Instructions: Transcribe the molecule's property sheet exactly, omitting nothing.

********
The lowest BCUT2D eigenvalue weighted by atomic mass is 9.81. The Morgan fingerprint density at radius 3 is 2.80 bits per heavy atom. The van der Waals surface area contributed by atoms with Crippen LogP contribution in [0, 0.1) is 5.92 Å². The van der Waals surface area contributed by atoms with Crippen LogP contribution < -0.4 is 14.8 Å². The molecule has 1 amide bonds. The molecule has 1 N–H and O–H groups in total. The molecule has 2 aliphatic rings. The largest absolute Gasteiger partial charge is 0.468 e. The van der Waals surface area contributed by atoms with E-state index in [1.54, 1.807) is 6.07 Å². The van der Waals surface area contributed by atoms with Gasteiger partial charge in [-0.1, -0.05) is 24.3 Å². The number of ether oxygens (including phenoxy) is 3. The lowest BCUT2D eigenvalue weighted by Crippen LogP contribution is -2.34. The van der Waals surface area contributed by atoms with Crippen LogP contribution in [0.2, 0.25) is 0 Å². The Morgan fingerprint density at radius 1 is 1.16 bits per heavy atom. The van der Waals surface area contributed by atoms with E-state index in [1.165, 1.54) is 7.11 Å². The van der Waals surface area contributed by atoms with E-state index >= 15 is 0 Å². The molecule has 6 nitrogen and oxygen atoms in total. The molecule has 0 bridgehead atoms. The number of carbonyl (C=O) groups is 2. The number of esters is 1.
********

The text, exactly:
The lowest BCUT2D eigenvalue weighted by atomic mass is 9.81. The Morgan fingerprint density at radius 3 is 2.80 bits per heavy atom. The van der Waals surface area contributed by atoms with Crippen LogP contribution in [0, 0.1) is 5.92 Å². The van der Waals surface area contributed by atoms with Crippen LogP contribution < -0.4 is 14.8 Å². The molecule has 1 amide bonds. The molecule has 1 N–H and O–H groups in total. The molecule has 2 aliphatic rings. The largest absolute Gasteiger partial charge is 0.468 e. The van der Waals surface area contributed by atoms with E-state index in [1.54, 1.807) is 6.07 Å². The van der Waals surface area contributed by atoms with Gasteiger partial charge in [-0.1, -0.05) is 24.3 Å². The number of ether oxygens (including phenoxy) is 3. The lowest BCUT2D eigenvalue weighted by Crippen LogP contribution is -2.34. The van der Waals surface area contributed by atoms with Crippen LogP contribution in [0.2, 0.25) is 0 Å². The Morgan fingerprint density at radius 1 is 1.16 bits per heavy atom. The van der Waals surface area contributed by atoms with E-state index in [1.165, 1.54) is 7.11 Å². The van der Waals surface area contributed by atoms with E-state index >= 15 is 0 Å². The molecule has 6 nitrogen and oxygen atoms in total. The molecule has 0 bridgehead atoms. The number of carbonyl (C=O) groups is 2. The number of esters is 1.